When creating a plan, keep in mind that interventions should be personalized and meaningful. An intervention for one resident may not work for another. In addition, an intervention that worked for a resident 3 months ago may no longer work for that same resident now.

Creating a plan takes in interdisciplinary team to ensure that all are on board with the plan, that it will be communicated to all necessary staff, and the team will work together to see it through.

Some tips when creating a plan of care to address a specific behavior:

  • Be innovative—brainstorm ideas with staff
  • Use what you know about the resident—causes/triggers of the behavior, resident abilities and preferences
  • Minimize environmental change—limit the number of caregivers and reward caregivers that work well with a resident; minimize room and roommate changes
  • Control the amount of stimulation—too little or too much can precipitate behaviors
  • Modify communication techniques—verbal cues, writing things down, communicating “face on”, repetition, role modeling, and providing a vicarious experience with the resident can all aid in communication
  • Enhance sensory experiences and the environment—music, dance, pleasing fragrances, favorite foods, tactile stimulation and supporting physical activity can all help with some challenging behaviors
  • Provide individualized care—be flexible when scheduling functional activities, anticipate challenges, distract, use creative explanations to prevent a catastrophic reaction and let the resident “do her own thing” when safe to do so

The final step—the “E”—is to “Evaluate the Plan.” Did the plan work?

  • Decide upon a time frame for re-evaluation.
  • Use objective instruments for target behaviors: Cohen Mansfield Agitation Inventory; Neuropsychiatric Inventory (short form or nursing home version); Cornell Scale for Depression in Dementia; Resistiveness to Care Scale
  • Review use of PRN medications
  • Listen to staff report

If the approach worked, continue with the plan of care. If not, go back to investigate other potential causes of the behavior and revise your plan.

Be on the lookout for another contest announcement in next week’s tidbit!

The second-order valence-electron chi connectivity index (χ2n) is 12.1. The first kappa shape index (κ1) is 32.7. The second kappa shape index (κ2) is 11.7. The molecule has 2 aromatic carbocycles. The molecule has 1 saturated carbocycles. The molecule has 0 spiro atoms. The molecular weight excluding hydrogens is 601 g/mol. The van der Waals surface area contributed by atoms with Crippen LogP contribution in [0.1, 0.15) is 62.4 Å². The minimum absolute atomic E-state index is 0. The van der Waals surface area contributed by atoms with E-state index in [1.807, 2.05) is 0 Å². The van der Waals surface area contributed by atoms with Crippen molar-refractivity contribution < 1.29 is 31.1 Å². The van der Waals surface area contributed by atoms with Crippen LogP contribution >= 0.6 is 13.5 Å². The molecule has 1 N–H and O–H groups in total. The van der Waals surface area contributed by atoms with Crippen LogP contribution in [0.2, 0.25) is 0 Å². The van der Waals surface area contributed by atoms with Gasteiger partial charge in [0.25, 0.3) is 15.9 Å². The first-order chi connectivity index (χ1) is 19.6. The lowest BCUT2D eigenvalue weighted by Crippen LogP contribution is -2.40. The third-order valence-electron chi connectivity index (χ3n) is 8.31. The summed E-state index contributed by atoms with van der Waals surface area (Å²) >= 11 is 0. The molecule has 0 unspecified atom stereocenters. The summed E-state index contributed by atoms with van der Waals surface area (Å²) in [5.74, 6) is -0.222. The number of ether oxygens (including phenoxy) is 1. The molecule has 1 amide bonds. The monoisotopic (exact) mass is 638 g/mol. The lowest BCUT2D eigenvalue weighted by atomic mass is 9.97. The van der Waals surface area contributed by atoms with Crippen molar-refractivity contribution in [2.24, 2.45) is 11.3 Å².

Have a great week!

Investigating behaviors- The second step in the DICE model

Hello everyone,

In last week’s tidbit we discussed the DICE process for assessing and managing behavioral issues in residents with BPSD. We focused on the “D”—describing a resident’s behavior with specific details that provide important clues about the cause of the behavior.

This week we focus in the “I”—Investigate. Once we have a detailed description of the behavior, we can investigate the influence of factors such as cognitive status, environment, caregiver approach, physical/medical disorders, and psychiatric symptoms on the resident’s behavior.

In many cases, a resident with dementia is having difficulty communicating something to us. She could be trying to tell us that she is in pain or depressed, that we are rushing her, that it’s too noisy in the room, or that she simply doesn’t understand what we are asking her to do. When we don’t get the message, the resident can become agitated, resistant to care, anxious or even aggressive.

Cognitive impairment includes amnesia (memory loss); aphasia (language impairment, receptive or expressive); apraxia (impairment of learned motor skills); and agnosia (perceptual impairment). Cognitive impairment can have a significant impact on behavior. It can lead to  behaviors such as a resident urinating in a trash can instead of the toilet, pushing caregivers away when they try to take her to the bathroom, or using a call button constantly to ask for someone to take her home and complaining that no one is helping her.